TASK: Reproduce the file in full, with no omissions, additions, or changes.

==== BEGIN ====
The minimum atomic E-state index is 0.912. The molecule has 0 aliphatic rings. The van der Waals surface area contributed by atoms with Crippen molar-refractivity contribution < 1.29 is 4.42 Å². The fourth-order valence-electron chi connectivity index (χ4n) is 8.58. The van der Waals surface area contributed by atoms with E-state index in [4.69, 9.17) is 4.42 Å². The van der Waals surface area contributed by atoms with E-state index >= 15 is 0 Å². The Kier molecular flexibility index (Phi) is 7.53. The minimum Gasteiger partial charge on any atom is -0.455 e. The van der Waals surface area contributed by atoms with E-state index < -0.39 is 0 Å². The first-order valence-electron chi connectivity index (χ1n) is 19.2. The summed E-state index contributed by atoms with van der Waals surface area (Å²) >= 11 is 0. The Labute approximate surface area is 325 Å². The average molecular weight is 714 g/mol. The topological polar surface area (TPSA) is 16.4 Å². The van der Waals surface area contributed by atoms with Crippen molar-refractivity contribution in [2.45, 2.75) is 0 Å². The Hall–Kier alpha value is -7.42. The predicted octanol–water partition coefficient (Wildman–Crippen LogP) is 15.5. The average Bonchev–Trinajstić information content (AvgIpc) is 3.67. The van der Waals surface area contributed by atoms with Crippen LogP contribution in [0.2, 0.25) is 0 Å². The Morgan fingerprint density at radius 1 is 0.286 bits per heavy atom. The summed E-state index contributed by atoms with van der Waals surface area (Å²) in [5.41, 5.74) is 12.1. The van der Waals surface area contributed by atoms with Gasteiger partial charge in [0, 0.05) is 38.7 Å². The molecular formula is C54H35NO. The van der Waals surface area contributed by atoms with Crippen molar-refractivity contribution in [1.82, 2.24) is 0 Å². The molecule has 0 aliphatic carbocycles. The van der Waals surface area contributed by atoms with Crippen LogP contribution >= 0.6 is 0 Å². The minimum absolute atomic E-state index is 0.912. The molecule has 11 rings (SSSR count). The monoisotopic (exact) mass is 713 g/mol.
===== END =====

The minimum atomic E-state index is 0.912. The molecule has 0 aliphatic rings. The van der Waals surface area contributed by atoms with Crippen molar-refractivity contribution < 1.29 is 4.42 Å². The fourth-order valence-electron chi connectivity index (χ4n) is 8.58. The van der Waals surface area contributed by atoms with E-state index in [4.69, 9.17) is 4.42 Å². The van der Waals surface area contributed by atoms with E-state index >= 15 is 0 Å². The Kier molecular flexibility index (Phi) is 7.53. The minimum Gasteiger partial charge on any atom is -0.455 e. The van der Waals surface area contributed by atoms with E-state index < -0.39 is 0 Å². The first-order valence-electron chi connectivity index (χ1n) is 19.2. The summed E-state index contributed by atoms with van der Waals surface area (Å²) >= 11 is 0. The Labute approximate surface area is 325 Å². The average molecular weight is 714 g/mol. The topological polar surface area (TPSA) is 16.4 Å². The van der Waals surface area contributed by atoms with Crippen molar-refractivity contribution in [2.45, 2.75) is 0 Å². The Hall–Kier alpha value is -7.42. The predicted octanol–water partition coefficient (Wildman–Crippen LogP) is 15.5. The average Bonchev–Trinajstić information content (AvgIpc) is 3.67. The van der Waals surface area contributed by atoms with Crippen LogP contribution in [0.2, 0.25) is 0 Å². The Morgan fingerprint density at radius 1 is 0.286 bits per heavy atom. The summed E-state index contributed by atoms with van der Waals surface area (Å²) in [5.41, 5.74) is 12.1. The van der Waals surface area contributed by atoms with Gasteiger partial charge in [0, 0.05) is 38.7 Å². The molecular formula is C54H35NO. The van der Waals surface area contributed by atoms with Crippen molar-refractivity contribution in [1.82, 2.24) is 0 Å². The molecule has 0 aliphatic carbocycles. The van der Waals surface area contributed by atoms with Crippen LogP contribution >= 0.6 is 0 Å². The minimum absolute atomic E-state index is 0.912. The molecule has 11 rings (SSSR count). The monoisotopic (exact) mass is 713 g/mol.